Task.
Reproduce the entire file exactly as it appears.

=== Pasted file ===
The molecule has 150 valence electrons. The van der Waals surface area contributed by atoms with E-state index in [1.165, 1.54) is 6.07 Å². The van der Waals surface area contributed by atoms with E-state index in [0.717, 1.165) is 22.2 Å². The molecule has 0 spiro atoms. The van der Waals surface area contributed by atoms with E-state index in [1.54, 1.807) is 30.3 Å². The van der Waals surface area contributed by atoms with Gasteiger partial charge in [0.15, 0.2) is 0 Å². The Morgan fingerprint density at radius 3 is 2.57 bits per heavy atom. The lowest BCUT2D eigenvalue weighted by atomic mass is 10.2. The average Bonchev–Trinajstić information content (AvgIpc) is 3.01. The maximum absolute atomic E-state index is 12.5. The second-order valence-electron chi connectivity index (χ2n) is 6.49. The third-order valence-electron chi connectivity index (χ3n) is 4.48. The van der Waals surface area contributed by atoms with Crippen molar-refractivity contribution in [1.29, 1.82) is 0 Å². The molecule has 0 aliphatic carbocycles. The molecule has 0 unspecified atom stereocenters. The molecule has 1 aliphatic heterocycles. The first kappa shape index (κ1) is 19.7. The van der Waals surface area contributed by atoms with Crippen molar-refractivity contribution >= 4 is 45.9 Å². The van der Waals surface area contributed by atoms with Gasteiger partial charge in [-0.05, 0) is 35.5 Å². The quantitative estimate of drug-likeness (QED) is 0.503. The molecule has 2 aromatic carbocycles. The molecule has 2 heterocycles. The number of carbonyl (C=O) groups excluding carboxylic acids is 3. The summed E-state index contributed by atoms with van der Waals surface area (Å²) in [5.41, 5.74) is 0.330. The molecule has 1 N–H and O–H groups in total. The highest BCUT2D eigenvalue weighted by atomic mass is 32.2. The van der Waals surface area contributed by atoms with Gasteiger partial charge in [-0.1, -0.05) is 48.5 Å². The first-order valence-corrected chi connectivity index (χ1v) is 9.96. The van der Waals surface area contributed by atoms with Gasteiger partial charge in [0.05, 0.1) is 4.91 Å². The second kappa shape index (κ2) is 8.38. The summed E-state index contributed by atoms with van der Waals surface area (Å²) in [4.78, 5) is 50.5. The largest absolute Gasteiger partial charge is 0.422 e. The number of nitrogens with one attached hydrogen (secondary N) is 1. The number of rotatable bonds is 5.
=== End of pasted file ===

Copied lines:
The molecule has 150 valence electrons. The van der Waals surface area contributed by atoms with E-state index in [1.165, 1.54) is 6.07 Å². The van der Waals surface area contributed by atoms with E-state index in [0.717, 1.165) is 22.2 Å². The molecule has 0 spiro atoms. The van der Waals surface area contributed by atoms with E-state index in [1.54, 1.807) is 30.3 Å². The van der Waals surface area contributed by atoms with Gasteiger partial charge in [0.15, 0.2) is 0 Å². The Morgan fingerprint density at radius 3 is 2.57 bits per heavy atom. The lowest BCUT2D eigenvalue weighted by atomic mass is 10.2. The average Bonchev–Trinajstić information content (AvgIpc) is 3.01. The maximum absolute atomic E-state index is 12.5. The second-order valence-electron chi connectivity index (χ2n) is 6.49. The third-order valence-electron chi connectivity index (χ3n) is 4.48. The van der Waals surface area contributed by atoms with Crippen molar-refractivity contribution in [1.29, 1.82) is 0 Å². The molecule has 0 aliphatic carbocycles. The molecule has 0 unspecified atom stereocenters. The molecule has 1 aliphatic heterocycles. The first kappa shape index (κ1) is 19.7. The van der Waals surface area contributed by atoms with Crippen molar-refractivity contribution >= 4 is 45.9 Å². The van der Waals surface area contributed by atoms with Gasteiger partial charge in [-0.05, 0) is 35.5 Å². The quantitative estimate of drug-likeness (QED) is 0.503. The molecule has 2 aromatic carbocycles. The molecule has 2 heterocycles. The number of carbonyl (C=O) groups excluding carboxylic acids is 3. The summed E-state index contributed by atoms with van der Waals surface area (Å²) in [5.41, 5.74) is 0.330. The molecule has 1 N–H and O–H groups in total. The highest BCUT2D eigenvalue weighted by atomic mass is 32.2. The van der Waals surface area contributed by atoms with Gasteiger partial charge in [-0.1, -0.05) is 48.5 Å². The first-order valence-corrected chi connectivity index (χ1v) is 9.96. The van der Waals surface area contributed by atoms with Gasteiger partial charge in [0.05, 0.1) is 4.91 Å². The second kappa shape index (κ2) is 8.38. The summed E-state index contributed by atoms with van der Waals surface area (Å²) in [4.78, 5) is 50.5. The largest absolute Gasteiger partial charge is 0.422 e. The number of nitrogens with one attached hydrogen (secondary N) is 1. The number of rotatable bonds is 5.